Yang, by contrast, is fast, hard, solid, focused, hot, dry, or aggressive; and is associated with fire, sky, the sun, masculinity and daytime (1).
Every day, I followed my grandfather around the farm and every day he pretended to ignore me. His gentle handling of the cows emerged through gruffness and great physical strength. He worked hard and I admired him for that. However, his love for animals did not transfer to those around him. For some reason, people bothered him. I didn’t allow his disdain for humans to be an obstacle in getting to know him. I accepted the challenge.
The reassuring crow of a rooster intruded, inhabiting my twilight dream. I was ready to embrace the new day. The scents of fresh brewed coffee, maple and bacon mingled with men’s laughter and drifted throughout the boarding house.
I quickly dressed and dashed off to the chicken coop to collect fresh eggs. Musical and clever, chickens amuse. I was enamored with puffy broody hens that march about the barnyard with a line of baby chicks following. I might carry a fuzzy yellow chick – rejected by its mother – in my oversized shirt pocket.
An egg about to hatch becomes a favorite moment. The egg moves slightly; you can hear the peeping inside. Then, a tiny pointed beak begins to poke its way through the shell. I feel each tap alongside my beating heart. Breaking out of the shell is an arduous task for a baby chick; therefore, the hatching time varies from one chick to the next, as the weaker chick requires more rest. To observe the final wiggling free of the shell, is to witness another of nature’s little miracles, one in which I shall never tire.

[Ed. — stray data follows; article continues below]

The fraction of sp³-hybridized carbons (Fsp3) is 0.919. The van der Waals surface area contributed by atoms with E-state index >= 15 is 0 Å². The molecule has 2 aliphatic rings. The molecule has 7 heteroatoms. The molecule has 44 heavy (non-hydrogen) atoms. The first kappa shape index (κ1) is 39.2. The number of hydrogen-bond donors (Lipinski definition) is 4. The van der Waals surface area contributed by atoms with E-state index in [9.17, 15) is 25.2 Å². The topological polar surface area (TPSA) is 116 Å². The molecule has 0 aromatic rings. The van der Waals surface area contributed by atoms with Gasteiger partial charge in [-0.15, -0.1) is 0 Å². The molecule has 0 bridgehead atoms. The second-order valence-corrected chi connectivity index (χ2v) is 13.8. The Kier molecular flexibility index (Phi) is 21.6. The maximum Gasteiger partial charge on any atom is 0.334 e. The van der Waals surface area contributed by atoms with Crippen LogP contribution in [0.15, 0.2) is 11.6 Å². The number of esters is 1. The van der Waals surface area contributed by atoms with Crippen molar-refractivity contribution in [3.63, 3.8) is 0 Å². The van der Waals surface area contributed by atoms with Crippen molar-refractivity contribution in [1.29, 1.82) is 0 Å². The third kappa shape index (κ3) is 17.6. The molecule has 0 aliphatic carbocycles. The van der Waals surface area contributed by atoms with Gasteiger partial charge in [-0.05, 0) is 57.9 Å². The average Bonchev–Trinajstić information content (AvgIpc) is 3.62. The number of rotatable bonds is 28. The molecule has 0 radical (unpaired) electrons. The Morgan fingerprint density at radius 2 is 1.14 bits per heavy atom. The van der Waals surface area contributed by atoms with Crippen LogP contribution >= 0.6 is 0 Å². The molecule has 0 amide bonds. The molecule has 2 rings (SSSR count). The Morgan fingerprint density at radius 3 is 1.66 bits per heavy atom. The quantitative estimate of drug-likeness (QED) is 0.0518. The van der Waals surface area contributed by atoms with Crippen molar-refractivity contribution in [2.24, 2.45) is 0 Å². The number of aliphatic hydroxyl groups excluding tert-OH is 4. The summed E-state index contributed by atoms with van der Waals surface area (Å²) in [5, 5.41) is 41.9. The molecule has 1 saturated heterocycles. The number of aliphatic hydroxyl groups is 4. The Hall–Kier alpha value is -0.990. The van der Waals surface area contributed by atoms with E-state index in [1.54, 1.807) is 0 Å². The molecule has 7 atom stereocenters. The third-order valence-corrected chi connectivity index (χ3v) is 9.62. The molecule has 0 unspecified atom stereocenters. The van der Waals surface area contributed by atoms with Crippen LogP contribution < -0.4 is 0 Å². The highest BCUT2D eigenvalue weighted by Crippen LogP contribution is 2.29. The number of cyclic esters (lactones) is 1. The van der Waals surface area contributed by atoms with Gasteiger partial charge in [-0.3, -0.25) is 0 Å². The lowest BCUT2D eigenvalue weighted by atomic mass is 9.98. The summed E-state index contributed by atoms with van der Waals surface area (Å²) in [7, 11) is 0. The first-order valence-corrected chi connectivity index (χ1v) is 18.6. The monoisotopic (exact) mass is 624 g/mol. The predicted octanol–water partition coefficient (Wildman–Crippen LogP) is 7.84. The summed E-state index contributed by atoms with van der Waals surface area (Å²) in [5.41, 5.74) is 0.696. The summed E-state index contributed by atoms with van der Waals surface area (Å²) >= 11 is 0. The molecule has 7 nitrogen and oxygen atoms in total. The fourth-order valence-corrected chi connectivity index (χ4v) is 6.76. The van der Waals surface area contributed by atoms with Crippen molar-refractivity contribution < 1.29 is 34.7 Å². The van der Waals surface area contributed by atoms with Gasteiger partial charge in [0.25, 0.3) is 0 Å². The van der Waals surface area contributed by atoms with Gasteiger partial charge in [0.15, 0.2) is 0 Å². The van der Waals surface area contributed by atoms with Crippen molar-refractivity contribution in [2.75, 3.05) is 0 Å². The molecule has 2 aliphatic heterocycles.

Rampant roots in my grandmother’s garden nestled safely and took nourishment from the rich brown soil within the breast of Our Mother. Vegetables, herbs and flowers meandered without boundaries, over well- intentioned stone walls. The air – thick, pungent and sweet – overwhelmed my senses, imprinting on my fundamental nature. Pure joy is to pluck a ripe, juicy tomato straight from the stock and bite into it like an apple.
We picked from the garden, my grandmother and I. Quite different from my grandfather, she was simple, affectionate and friend to all, especially to me. We harvested together of earth and soul, sharing in silence and words unspoken. Two Maryjanes, two kindred spirits, one with Gaia.
Old and young shared wisdom. Through her, I learned of Our Mother. Through me, she learned the language of music. I would sing and she would tell me how lovely my songs were and then ask me to sing another. I think her favorite word was lovely.
1 Osgood, Charles E. "From Yang and Yin to and or but." Language 49.2 (1973): 380–412.
JSTOR. 16 Nov. 2008
Excerpt from Ballad of a Sandwich Girl, a Memoir.